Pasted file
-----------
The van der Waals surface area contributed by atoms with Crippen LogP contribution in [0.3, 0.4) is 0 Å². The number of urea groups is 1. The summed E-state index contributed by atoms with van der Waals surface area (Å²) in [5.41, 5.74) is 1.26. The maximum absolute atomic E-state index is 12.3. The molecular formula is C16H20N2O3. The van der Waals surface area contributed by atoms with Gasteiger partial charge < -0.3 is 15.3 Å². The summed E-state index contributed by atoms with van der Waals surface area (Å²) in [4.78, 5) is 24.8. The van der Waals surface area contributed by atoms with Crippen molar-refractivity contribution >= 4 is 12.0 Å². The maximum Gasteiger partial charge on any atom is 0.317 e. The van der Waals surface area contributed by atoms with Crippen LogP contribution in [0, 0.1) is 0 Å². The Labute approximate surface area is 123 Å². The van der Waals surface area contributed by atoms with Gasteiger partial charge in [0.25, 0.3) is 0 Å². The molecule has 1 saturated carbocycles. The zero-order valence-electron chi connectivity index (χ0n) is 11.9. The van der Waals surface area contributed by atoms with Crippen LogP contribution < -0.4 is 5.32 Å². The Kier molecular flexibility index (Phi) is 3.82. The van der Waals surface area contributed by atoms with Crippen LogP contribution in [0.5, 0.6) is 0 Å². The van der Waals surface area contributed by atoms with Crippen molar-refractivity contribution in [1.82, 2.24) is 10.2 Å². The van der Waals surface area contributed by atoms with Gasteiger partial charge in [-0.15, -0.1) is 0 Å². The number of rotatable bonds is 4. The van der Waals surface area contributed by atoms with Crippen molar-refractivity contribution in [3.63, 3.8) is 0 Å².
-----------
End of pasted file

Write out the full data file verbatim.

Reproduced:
The van der Waals surface area contributed by atoms with Crippen LogP contribution in [0.3, 0.4) is 0 Å². The number of urea groups is 1. The summed E-state index contributed by atoms with van der Waals surface area (Å²) in [5.41, 5.74) is 1.26. The maximum absolute atomic E-state index is 12.3. The molecular formula is C16H20N2O3. The van der Waals surface area contributed by atoms with Gasteiger partial charge < -0.3 is 15.3 Å². The summed E-state index contributed by atoms with van der Waals surface area (Å²) in [4.78, 5) is 24.8. The van der Waals surface area contributed by atoms with Crippen molar-refractivity contribution >= 4 is 12.0 Å². The maximum Gasteiger partial charge on any atom is 0.317 e. The van der Waals surface area contributed by atoms with Crippen LogP contribution in [0, 0.1) is 0 Å². The Labute approximate surface area is 123 Å². The van der Waals surface area contributed by atoms with Gasteiger partial charge in [0.25, 0.3) is 0 Å². The molecule has 1 saturated carbocycles. The zero-order valence-electron chi connectivity index (χ0n) is 11.9. The van der Waals surface area contributed by atoms with Crippen LogP contribution < -0.4 is 5.32 Å². The Kier molecular flexibility index (Phi) is 3.82. The van der Waals surface area contributed by atoms with Crippen LogP contribution in [0.5, 0.6) is 0 Å². The van der Waals surface area contributed by atoms with Crippen molar-refractivity contribution in [1.82, 2.24) is 10.2 Å². The van der Waals surface area contributed by atoms with Gasteiger partial charge in [-0.15, -0.1) is 0 Å². The number of rotatable bonds is 4. The van der Waals surface area contributed by atoms with Crippen molar-refractivity contribution in [3.63, 3.8) is 0 Å².